The BMW i3 is the Bavarian’s first attempt to make an all-electric small family car. Designed to be a family hatchback and a city runabout, the i3 has the potential to be BMW’s most successful EV attempt, and lure luxury buyers who now can only choose from the Tesla Model S (on the high-end), or vehicles like the Ford Focus Electric or Fiat 500 E (on the low end). We take a drive down the Las Vegas strip to check out the car, its dynamics, and overall impressions. We leave the drive impressed, but believe there are a few issues that need worked out before they are officially on-sale.

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BMW’s i3 small family EV.

Starting the i3 is like starting any other modern BMW; press the brake and push the starter button. But unlike many modern BMWs, the start button and gearshift selector is located on the steering column and not in the center console. The relatively small Bimmer benefits from this decision, making the center console more open and giving the front two passengers more room.

The gearshift selector is a thumb-toggle style device, with a “P” button on the top to put the vehicle in park. Admittedly, it is a bit awkward to use the first time, but might become natural after spending a little time with the vehicle.


The gearshift selector on the BMW i3 is located on the column.

As for other creature comforts, the i3 has BMW’s i-Drive interface with navigation, single zone automatic temperature control, and a glass roof (that does not open). In an effort to save weight, BMW has ditched the fully-powered seats for a manual set. They are comfortable, but we believe many BMW drivers would prefer an automatic set with memory.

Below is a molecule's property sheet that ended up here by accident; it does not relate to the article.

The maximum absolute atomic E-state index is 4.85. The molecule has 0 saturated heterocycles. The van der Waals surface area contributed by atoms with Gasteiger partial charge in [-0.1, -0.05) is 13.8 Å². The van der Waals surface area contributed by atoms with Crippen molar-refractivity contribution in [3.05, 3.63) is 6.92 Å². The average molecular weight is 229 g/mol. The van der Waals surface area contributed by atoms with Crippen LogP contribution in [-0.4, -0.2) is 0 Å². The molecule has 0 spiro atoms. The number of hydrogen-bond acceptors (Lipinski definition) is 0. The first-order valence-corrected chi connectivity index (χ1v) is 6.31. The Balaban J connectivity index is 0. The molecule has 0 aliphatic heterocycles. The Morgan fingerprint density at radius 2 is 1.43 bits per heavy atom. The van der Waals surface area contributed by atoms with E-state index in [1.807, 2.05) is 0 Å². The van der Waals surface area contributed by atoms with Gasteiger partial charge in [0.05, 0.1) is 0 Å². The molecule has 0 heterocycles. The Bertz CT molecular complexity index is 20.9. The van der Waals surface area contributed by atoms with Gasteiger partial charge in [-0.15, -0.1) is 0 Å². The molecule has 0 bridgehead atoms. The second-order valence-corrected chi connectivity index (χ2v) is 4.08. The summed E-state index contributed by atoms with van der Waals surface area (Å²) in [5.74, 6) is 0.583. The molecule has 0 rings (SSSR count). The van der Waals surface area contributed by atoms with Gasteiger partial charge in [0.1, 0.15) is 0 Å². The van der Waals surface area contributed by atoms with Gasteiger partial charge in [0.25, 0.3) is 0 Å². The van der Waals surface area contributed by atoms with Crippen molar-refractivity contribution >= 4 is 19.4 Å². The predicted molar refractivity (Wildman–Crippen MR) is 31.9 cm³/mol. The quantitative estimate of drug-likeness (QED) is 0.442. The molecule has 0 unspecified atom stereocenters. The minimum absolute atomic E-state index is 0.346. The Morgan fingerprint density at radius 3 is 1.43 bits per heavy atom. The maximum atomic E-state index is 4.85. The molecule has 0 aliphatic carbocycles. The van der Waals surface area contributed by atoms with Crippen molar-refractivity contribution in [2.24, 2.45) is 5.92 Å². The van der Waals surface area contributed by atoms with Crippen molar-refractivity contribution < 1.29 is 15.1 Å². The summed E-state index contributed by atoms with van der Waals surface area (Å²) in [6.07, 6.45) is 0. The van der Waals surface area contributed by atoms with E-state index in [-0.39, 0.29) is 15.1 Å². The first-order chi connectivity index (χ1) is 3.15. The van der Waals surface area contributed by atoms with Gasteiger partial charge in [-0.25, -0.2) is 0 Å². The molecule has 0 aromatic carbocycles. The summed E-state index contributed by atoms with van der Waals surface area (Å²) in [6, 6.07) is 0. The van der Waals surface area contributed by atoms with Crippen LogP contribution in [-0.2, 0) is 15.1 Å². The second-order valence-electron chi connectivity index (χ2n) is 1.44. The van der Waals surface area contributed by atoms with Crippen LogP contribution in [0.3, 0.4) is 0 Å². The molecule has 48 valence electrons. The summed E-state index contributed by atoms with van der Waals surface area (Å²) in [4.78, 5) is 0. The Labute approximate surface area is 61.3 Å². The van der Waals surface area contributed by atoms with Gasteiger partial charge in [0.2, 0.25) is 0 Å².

The i3 has functional cabin space, but not as spacious as some other small cars.

Driving the i3 is not really like driving any other car. Yes, there is a steering wheel, an accelerator pedal, and a brake pedal. But the automatic transmission does not have a “creep” function when the driver lets off the gas. The vehicle will sit stationary with no feet on either pedal (like a manual transmission-equipped vehicle in neutral). This really does take some getting used to, because it is unnatural for many people and might even be troublesome for people instinctively knowing which pedal to press when they are stopped a traffic light.


The seats and steering column are adjusted manually to save weight.

Acceleration is brisk. Based on our “butt dyno” the BMW i3 does feel quicker and torquier than the Ford Focus Electric we drove last year. There are three different settings that control the drivetrain, but unlike some of their sportier offerings, this vehicle has Comfort, Economy, and Economy+. The full economy setting will turn off the air conditioning unit, and limit speed to provide the longest range per charge.

Regardless of setting, the regenerative braking is fairly aggressive. As soon as you lift of the accelerator, the vehicle starts slowing as if the brakes were pressed lightly. Again, it does take some getting used to, even over some of the hybrid-electric vehicles that we have driven in the past.


The i-Drive screen is fixed to the dash.

Cabin noise is there, but not from the electric-motor as much as tire noise and traffic outside. Sound dampening is generally heavy, so EVs try to get by with the bare minimum to save energy. The car is by no means noisy, but might not be as quiet as some luxury vehicle buyers are used to.

After the drive, BMW took the opportunity to survey us about what we liked and do not like about the drive. This tells us that BMW is looking to tweak the vehicle still before offering it for mass consumption. We liked that the car felt sporty, even for a family car. It does drive like a BMW. However, there are a few little things that we hope are changed, such as the creep function, before it goes on sale (or available as an update after launch).

Despite the little niggles, we believe the BMW i3 will sell well, and look forward to providing a full review in the future.